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January, 2015

Globe at Night Newsletter

We received 18,500 Globe at Night measurements last year! This year is Globe at Night’s 10-year anniversary! Can we make it to 20,000 measurements by the end of the year? Be sure to “like” us on Facebook and follow us on Twitter for more dark skies news and Globe at Night Spotlights.

Topics in this month’s newsletter:

Upcoming 2015 Campaign Dates


Northern Hemisphere
Orion: February 9-18, March 11-20


Southern Hemisphere
Orion: February 9-18

Data Points in the New Year

Countries and cities are already ringing in the New Year with a lot of Globe at Night measurements! Croatia, Japan, Texas, and Dearborn Heights, Michigan, USA have already made it into our “Over 100” club. Congratulations!

Map of Croatia displaying GAN Measurements from 2015

Map of Japan displaying GAN Measurements from 2015

San Antonio, Texas:
Map of San Antonio, Texas displaying GAN Measurements from 2015

Dearborn, Michigan:
Map of Dearborn, Michigan displaying GAN Measurements from 2015

Globe at Night Spotlight

Now that it’s the New Year, new translations for all of our Globe at Night materials were updated. So a big thank you goes out to A. Azadegan (Farsi), S. Bará (Galician), A. Eklöf (Swedish), S. Hu (Traditional Chinese), A. Le Gué (French), T. Likittheerameth (Thai), J. Merc (Slovak), N. Ochi (Japanese), G. Pavicic (Serbian), S. Ribas (Catalan), R. Snoj (Slovenian), J. Vogel (German), and S. You (Simplified Chinese) for translating our materials. We’ve also added three new languages to our translations: Chinese (traditional), translated by S. Hu, Korean, translated by Y. Kim, and Serbian, translated by G. Pavicic. Thanks for making the Globe at Night campaign accessible to all countries around the world.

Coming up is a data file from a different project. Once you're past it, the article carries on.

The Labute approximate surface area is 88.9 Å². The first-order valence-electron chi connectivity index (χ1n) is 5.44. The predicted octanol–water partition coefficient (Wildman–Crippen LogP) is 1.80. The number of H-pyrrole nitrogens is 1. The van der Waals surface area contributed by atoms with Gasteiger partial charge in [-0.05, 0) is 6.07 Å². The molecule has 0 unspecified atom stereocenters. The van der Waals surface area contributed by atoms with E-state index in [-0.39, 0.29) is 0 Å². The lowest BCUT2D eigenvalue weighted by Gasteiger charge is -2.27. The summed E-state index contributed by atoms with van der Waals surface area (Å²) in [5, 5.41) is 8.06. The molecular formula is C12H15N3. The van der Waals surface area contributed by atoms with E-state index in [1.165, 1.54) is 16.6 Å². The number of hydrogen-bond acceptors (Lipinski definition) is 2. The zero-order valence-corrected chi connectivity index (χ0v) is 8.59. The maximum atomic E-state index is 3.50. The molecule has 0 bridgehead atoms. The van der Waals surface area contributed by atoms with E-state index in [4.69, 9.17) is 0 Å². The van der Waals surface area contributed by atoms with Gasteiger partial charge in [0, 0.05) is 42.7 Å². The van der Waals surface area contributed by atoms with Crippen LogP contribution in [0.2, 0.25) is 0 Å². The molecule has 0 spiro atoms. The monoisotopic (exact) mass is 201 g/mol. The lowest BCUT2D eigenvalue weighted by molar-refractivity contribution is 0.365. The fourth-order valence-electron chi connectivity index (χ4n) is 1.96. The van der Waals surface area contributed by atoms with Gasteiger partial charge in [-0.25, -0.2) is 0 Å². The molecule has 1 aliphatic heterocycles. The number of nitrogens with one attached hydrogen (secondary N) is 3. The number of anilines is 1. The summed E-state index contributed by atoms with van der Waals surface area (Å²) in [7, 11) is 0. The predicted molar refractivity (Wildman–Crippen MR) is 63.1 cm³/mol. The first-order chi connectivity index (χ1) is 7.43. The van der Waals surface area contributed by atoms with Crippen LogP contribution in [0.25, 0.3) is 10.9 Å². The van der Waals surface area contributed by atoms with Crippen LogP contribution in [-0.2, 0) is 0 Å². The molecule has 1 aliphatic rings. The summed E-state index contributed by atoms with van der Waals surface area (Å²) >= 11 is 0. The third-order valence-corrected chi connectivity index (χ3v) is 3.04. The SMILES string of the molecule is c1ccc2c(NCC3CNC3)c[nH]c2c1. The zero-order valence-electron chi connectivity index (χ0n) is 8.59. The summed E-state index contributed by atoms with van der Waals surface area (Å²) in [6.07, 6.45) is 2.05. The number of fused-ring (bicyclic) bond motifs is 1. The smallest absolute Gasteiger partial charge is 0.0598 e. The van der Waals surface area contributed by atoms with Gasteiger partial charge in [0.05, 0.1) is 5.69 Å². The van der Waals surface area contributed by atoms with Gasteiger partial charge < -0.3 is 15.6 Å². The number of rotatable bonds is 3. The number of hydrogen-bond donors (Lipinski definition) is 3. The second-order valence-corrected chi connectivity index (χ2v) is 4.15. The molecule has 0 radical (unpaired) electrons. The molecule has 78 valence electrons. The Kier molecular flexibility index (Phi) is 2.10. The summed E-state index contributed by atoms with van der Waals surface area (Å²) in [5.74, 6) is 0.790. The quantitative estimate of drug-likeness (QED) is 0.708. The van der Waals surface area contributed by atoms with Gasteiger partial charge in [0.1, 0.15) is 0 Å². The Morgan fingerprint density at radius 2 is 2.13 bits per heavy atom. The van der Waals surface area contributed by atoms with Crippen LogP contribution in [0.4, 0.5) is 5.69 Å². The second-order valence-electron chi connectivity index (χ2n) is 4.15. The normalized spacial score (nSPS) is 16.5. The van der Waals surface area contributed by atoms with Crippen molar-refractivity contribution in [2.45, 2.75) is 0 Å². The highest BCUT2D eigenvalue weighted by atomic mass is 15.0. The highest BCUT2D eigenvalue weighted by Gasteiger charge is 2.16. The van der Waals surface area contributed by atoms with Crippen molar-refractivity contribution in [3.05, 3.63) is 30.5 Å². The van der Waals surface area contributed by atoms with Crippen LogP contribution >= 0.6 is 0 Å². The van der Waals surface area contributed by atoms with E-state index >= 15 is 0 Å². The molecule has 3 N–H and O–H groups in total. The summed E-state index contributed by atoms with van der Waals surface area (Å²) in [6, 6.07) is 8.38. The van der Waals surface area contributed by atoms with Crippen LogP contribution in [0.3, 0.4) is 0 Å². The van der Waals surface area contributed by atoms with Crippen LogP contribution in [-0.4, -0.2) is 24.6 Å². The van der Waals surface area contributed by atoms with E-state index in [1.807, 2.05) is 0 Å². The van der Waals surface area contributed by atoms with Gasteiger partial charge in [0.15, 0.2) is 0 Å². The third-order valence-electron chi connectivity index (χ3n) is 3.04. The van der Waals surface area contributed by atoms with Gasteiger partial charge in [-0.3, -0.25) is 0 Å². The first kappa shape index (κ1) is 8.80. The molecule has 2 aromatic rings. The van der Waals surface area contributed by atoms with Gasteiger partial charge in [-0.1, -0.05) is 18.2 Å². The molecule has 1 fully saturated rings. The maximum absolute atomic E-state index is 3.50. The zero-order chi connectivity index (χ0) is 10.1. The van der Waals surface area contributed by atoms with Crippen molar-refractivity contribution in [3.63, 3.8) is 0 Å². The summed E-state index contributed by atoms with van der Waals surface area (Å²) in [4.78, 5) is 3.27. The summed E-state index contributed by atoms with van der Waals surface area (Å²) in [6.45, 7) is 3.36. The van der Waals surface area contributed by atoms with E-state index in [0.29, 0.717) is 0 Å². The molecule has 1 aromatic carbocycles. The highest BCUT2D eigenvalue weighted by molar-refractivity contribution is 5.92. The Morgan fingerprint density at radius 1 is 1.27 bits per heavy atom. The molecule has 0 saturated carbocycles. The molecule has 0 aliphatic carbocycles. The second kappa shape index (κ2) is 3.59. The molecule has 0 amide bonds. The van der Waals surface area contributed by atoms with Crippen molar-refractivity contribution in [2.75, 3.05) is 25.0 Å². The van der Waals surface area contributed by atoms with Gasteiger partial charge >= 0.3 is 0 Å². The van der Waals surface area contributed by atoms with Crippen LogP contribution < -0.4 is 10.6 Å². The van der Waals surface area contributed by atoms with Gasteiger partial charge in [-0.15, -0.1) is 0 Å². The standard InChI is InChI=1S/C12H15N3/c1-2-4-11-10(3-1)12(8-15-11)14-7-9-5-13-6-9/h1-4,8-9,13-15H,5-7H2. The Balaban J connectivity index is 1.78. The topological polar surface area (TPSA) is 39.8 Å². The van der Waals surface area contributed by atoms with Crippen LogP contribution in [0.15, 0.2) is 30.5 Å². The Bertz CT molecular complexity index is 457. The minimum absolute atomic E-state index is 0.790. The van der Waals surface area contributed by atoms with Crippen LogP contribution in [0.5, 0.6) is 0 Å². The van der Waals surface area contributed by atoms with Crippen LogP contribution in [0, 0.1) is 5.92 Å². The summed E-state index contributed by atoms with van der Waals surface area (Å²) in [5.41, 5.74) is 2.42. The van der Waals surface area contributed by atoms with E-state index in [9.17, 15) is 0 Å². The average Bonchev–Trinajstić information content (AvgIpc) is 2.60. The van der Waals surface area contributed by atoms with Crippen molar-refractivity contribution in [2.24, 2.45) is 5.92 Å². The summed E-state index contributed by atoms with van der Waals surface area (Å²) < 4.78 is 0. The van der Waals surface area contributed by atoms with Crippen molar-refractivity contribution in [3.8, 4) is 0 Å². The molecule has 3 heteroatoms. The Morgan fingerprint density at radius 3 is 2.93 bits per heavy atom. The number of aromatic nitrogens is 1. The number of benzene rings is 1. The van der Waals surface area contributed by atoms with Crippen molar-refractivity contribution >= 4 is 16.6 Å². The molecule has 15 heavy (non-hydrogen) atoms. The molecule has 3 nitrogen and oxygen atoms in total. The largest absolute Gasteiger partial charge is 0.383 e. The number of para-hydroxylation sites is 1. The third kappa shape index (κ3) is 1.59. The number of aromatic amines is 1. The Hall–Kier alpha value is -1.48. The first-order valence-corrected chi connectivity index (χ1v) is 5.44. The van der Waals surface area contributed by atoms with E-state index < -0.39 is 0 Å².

Globe at Night Podcast

Did you know that we have a new Globe at Night podcast on the 365 Days of Astronomy podcast? Will the Dark Night be able to protect our dark skies from light pollution? Click here to hear the latest podcast and find out! And tune in on February 2 to hear the new episode.

The International Year of Light

IYL BoothNOAO IYL2015 Exhibit Booth  

2015 is the International Year of Light (IYL), and Globe at Night is an official IYL2015 citizen science campaign. The International Year of Light opening ceremony took place January 19-20, 2015 in Paris, France. The National Optical Astronomy Observatory (NOAO) exhibited two official programs under the Cosmic Light theme for IYL2015: the Galileoscope and Quality Lighting Teaching (QLT) kits. The QLT kits help to increase public and student awareness of light pollution and quality lighting issues, through exploration of the challenges relevant to people’s lives and the discovery of how simply the challenges are solved. The Galileoscope is a low-cost, high optical quality telescope that students build themselves. While students build the scopes, they are able to see how a telescope works and the principles of optics that a telescope uses. Click here to see the schedule of events for the IYL opening ceremony.